Regulators in Europe have recommended Hepatitis B screening for all patients being considered for treatment with direct acting antiviral Hepatitis C medications. According to the European Medicines Agency’s (EMA’s) Pharmacovigilance Risk Assessment Committee (PRAC), a review has confirmed that these medications may cause Hepatitis B reactivation in co-infected patients.
Direct acting antivirals are a relatively new class of medications approved to treat chronic Hepatitis C. These drugs prevent the replication of the Hep C virus, and in most cases cure the disease. Direct acting antivirals currently approved for use in the U.S. include:
PRAC began reviewing direct acting antivirals last March, following reports that co-infected patients treated with the drugs had experienced reactivation of the Hepatitis B virus. The regulator is now recommending that a warning be included in the prescribing information for these medicines.
PRAC also reviewed available data on liver cancer (hepatocellular carcinoma) in patients treated with direct-acting antivirals and concluded that further studies should be carried out before firm conclusions can be drawn.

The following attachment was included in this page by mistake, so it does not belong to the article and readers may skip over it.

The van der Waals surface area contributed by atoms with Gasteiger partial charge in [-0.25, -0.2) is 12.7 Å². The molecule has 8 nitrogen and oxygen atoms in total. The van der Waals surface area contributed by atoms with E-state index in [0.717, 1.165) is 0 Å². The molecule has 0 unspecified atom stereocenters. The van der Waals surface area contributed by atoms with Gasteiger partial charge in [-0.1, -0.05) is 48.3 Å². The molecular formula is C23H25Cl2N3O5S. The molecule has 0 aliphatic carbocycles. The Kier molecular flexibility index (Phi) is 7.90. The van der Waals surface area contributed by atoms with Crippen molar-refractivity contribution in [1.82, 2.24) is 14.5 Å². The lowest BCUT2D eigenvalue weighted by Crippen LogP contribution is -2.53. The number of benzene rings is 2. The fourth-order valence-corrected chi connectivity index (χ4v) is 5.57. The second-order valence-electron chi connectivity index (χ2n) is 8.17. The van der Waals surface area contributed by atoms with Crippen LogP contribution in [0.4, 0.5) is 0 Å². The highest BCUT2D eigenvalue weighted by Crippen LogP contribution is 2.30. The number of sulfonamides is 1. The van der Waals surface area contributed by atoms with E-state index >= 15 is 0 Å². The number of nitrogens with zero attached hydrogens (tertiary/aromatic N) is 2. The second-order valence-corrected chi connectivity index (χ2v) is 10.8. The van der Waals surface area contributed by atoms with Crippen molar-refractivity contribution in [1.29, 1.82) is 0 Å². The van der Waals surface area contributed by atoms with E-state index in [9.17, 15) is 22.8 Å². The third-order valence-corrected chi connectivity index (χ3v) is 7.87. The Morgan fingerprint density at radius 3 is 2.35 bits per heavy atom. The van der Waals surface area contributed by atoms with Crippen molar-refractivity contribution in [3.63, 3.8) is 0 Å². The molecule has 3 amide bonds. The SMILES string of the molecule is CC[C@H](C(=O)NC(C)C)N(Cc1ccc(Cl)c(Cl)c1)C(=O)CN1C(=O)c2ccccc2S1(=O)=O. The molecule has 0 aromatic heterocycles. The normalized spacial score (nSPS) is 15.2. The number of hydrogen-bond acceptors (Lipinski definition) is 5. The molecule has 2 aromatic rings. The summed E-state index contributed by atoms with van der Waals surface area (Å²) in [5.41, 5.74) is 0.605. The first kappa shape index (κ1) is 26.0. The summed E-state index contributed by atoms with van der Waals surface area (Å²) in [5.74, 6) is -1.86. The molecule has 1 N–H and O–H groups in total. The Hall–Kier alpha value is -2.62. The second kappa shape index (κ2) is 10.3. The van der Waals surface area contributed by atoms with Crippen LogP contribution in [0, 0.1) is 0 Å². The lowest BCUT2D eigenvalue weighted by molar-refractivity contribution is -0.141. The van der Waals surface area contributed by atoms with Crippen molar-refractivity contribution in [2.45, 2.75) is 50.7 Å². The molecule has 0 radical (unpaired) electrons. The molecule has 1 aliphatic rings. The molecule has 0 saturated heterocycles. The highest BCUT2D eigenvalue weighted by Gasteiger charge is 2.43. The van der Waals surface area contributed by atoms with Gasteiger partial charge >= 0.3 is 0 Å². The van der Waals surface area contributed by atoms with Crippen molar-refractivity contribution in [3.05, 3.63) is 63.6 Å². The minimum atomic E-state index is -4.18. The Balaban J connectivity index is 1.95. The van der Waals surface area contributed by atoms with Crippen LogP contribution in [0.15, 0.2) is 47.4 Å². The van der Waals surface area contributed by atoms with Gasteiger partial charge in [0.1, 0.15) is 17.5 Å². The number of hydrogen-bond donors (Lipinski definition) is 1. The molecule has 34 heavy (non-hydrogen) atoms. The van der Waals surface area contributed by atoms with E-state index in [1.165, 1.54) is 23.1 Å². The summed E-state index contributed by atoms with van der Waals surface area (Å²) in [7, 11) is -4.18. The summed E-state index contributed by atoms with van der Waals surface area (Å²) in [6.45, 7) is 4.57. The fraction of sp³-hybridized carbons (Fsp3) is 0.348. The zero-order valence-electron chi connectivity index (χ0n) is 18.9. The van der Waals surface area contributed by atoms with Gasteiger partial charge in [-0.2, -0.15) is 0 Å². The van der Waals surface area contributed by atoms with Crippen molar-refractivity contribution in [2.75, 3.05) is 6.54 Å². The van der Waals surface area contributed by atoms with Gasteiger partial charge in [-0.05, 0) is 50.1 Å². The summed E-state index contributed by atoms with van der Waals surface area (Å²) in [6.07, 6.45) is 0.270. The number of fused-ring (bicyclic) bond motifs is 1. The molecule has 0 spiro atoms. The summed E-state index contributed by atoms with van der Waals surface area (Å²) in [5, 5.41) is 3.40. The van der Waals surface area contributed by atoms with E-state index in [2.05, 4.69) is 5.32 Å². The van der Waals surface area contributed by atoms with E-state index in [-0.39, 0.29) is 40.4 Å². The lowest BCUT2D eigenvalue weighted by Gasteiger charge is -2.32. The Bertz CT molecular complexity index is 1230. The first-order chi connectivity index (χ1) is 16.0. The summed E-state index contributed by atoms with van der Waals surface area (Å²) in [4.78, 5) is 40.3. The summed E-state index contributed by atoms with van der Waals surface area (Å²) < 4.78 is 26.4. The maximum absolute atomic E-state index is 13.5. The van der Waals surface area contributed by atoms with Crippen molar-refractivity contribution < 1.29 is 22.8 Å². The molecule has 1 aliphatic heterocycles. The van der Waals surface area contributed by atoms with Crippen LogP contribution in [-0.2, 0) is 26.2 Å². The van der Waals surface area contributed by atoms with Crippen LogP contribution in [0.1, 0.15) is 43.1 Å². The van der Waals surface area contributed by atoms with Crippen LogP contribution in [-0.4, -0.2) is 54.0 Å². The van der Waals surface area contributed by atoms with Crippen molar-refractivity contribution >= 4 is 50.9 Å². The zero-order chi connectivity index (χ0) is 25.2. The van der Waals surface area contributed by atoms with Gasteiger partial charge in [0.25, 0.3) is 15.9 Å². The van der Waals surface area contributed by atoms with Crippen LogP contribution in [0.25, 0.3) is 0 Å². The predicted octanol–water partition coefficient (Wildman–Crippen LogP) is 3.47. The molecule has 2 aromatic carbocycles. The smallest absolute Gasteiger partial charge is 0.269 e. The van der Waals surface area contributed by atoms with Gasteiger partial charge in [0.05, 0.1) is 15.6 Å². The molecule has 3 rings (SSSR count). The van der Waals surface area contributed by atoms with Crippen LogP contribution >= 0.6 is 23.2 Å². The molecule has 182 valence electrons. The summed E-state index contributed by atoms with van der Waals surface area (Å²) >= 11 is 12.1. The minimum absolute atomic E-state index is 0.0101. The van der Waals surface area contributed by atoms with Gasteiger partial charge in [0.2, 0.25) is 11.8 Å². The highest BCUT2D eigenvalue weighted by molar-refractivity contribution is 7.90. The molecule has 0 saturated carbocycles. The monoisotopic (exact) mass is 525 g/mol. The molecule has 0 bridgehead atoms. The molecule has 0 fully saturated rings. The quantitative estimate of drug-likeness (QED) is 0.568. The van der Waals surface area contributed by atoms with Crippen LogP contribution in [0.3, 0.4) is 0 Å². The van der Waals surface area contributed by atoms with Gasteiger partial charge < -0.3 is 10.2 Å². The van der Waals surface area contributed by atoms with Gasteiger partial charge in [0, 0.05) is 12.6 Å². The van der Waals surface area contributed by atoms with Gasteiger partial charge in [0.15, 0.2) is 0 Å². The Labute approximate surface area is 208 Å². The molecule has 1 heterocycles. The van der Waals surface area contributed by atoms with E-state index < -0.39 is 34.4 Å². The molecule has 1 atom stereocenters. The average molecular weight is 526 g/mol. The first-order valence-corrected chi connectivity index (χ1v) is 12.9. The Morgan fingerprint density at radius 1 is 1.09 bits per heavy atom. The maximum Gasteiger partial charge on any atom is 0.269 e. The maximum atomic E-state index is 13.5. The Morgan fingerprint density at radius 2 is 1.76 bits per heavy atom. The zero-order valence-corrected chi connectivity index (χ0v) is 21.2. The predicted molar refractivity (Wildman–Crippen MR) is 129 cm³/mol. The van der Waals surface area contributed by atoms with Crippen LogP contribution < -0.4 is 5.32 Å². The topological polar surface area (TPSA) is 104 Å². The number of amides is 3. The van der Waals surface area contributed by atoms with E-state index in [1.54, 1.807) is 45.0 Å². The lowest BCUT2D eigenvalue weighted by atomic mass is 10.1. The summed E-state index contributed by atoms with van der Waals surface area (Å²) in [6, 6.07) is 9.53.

In October, the U.S. Food & Drug Administration (FDA) mandated that the labels for all direct acting antivirals be modified to include a Black Box Warning regarding the risk of Hep B reactivation in co-infected patients. At the time, the agency said that two dozen cases of Hepatitis B reactivation had been reported among patients taking the medications from November 22, 2013 to July 18, 2016. Two patients died and one required a liver transplant. The FDA has advised co-infected patients undergoing direct-acting antiviral treatment to contact their doctor immediately if they develop any of the following symptoms:
In January, the Institute for Safe Medicine Practices (ISMP) reported that its analysis of the FDA’s adverse event database had identified 524 cases of liver failure among patients treated with direct-acting antivirals for the year ending June 30, 2016, including 165 fatalities. An additional 1,058 patients developed severe liver injury. These cases appeared to be separate from the liver problems associated with Hepatitis B reactivation.
“While it was challenging to separate cases to which complications of Hepatitis C might have contributed, 90% of the cases were submitted by health care professionals, who would be likely to understand the natural progression of the disease,” the ISMP report stated. “Our data show the need for further investigation into the negative consequences of these expensive and important new drugs.”